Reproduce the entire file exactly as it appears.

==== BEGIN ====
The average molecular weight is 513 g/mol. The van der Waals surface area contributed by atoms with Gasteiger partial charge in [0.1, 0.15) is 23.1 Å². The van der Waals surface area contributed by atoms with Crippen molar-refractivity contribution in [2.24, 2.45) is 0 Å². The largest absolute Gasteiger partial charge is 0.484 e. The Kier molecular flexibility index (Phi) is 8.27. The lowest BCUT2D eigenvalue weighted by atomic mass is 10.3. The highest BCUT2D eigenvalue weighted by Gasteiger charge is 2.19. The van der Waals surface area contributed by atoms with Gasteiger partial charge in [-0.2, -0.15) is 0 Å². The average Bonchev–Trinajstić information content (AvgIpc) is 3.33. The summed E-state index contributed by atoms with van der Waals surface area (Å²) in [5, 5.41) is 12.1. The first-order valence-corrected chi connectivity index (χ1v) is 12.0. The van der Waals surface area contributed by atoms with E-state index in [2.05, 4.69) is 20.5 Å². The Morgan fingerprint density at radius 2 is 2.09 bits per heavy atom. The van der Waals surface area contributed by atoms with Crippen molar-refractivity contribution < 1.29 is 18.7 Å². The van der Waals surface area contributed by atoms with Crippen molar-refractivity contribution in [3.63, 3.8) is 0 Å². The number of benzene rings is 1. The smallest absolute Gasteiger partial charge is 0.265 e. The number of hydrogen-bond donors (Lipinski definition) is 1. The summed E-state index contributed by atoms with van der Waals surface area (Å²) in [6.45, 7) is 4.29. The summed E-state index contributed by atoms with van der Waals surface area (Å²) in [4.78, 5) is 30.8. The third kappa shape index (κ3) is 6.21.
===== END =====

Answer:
The average molecular weight is 513 g/mol. The van der Waals surface area contributed by atoms with Gasteiger partial charge in [0.1, 0.15) is 23.1 Å². The van der Waals surface area contributed by atoms with Crippen molar-refractivity contribution in [2.24, 2.45) is 0 Å². The largest absolute Gasteiger partial charge is 0.484 e. The Kier molecular flexibility index (Phi) is 8.27. The lowest BCUT2D eigenvalue weighted by atomic mass is 10.3. The highest BCUT2D eigenvalue weighted by Gasteiger charge is 2.19. The van der Waals surface area contributed by atoms with Gasteiger partial charge in [-0.2, -0.15) is 0 Å². The average Bonchev–Trinajstić information content (AvgIpc) is 3.33. The summed E-state index contributed by atoms with van der Waals surface area (Å²) in [5, 5.41) is 12.1. The first-order valence-corrected chi connectivity index (χ1v) is 12.0. The van der Waals surface area contributed by atoms with E-state index in [2.05, 4.69) is 20.5 Å². The Morgan fingerprint density at radius 2 is 2.09 bits per heavy atom. The van der Waals surface area contributed by atoms with Crippen molar-refractivity contribution < 1.29 is 18.7 Å². The van der Waals surface area contributed by atoms with Crippen molar-refractivity contribution in [3.63, 3.8) is 0 Å². The number of benzene rings is 1. The smallest absolute Gasteiger partial charge is 0.265 e. The number of hydrogen-bond donors (Lipinski definition) is 1. The summed E-state index contributed by atoms with van der Waals surface area (Å²) in [6.45, 7) is 4.29. The summed E-state index contributed by atoms with van der Waals surface area (Å²) in [4.78, 5) is 30.8. The third kappa shape index (κ3) is 6.21.